Karen L Brice on why leaders have to be great listeners, the millennials bending the rules of workplace hierarchy and the importance of values-led leadership
Leading in the age of responsive businesses
Technology is completely transforming the way we work, long-held traditions are being increasingly challenged and very few willingly stick their necks out and say what the future holds anymore – because it’s invariably wrong.
One thing that is becoming clearer however is that this uncertainty calls for a certain kind of leader. A leader who really knows how to embrace change and knows the benefits of building an agile and optimistic organisation that is set up to take advantage of it too.
The leader of today believes in a higher purpose for their organisation beyond profit and welcomes ideas from all levels in service of that. Leaders need to stop thinking they have all the answers, and get out and ask questions, ‘Are we the best we can be?’ or, ‘Could we better?’ They need to remain open-minded like never before, considering original solutions to get their organisation ahead. The best leaders are at the vanguard, transforming themselves and their businesses faster than their competitors.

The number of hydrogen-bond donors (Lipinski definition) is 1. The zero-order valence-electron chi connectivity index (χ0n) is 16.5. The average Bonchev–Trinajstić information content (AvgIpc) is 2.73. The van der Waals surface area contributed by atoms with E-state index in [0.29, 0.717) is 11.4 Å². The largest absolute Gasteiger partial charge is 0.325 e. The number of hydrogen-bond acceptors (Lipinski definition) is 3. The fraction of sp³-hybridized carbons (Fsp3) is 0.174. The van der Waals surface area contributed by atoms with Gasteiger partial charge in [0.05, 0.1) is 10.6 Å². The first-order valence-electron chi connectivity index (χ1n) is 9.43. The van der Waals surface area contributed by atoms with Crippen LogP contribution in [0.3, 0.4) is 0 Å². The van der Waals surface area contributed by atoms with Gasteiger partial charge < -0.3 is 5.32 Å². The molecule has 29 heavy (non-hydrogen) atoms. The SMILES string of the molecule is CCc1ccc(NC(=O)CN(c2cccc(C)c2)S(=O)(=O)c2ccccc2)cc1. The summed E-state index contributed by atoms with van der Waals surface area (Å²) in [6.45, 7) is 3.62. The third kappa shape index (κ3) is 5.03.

Trailblazers of tomorrow
When Michael Bloomberg announced in June that the new Bloomberg London HQ will be a ‘no-canteen zone’, he revealed a lot about himself as a leader. He demonstrated his style of values-led leadership by demonstrating the business’s commitment to have its people contribute actively to the vibrant, local economy of which they will be a part. It may be that Bloomberg is going against the grain at a time when many large businesses are building workplaces that cater for every whim, but it goes a long way in demonstrating his desire to pitch the purpose as beyond the business and into the wider world.
His values-led leadership stands out as a trailblazer. It’s just one example of new world leadership. By his ensuring his board responded to the growing concerns from communities that large corporations (like shopping malls before them) were isolating their people from their local communities and so stifling the latter’s ability to grow and prosper, he connected with the higher purpose. Many people I know value Mr Bloomberg’s decision and it would be great if more businesses sought out ways to bring the outside world into the office.
Connected, considerate leadership
But, you can only be responsive if you listen to your people. Too often, I hear people telling me their leaders aren’t present enough. Leaders expect engagement from their people and these days, people also expect engagement from their leaders. Getting out on the floor and delivering the ‘state of the nation’ address just isn’t enough, People expect greater connectivity, both through innovative media channels and close contact conversations about what they are excited about, what they’re looking forward to, and what worries them. Leaders need to challenge their own norms and behaviours if they are to remain relevant.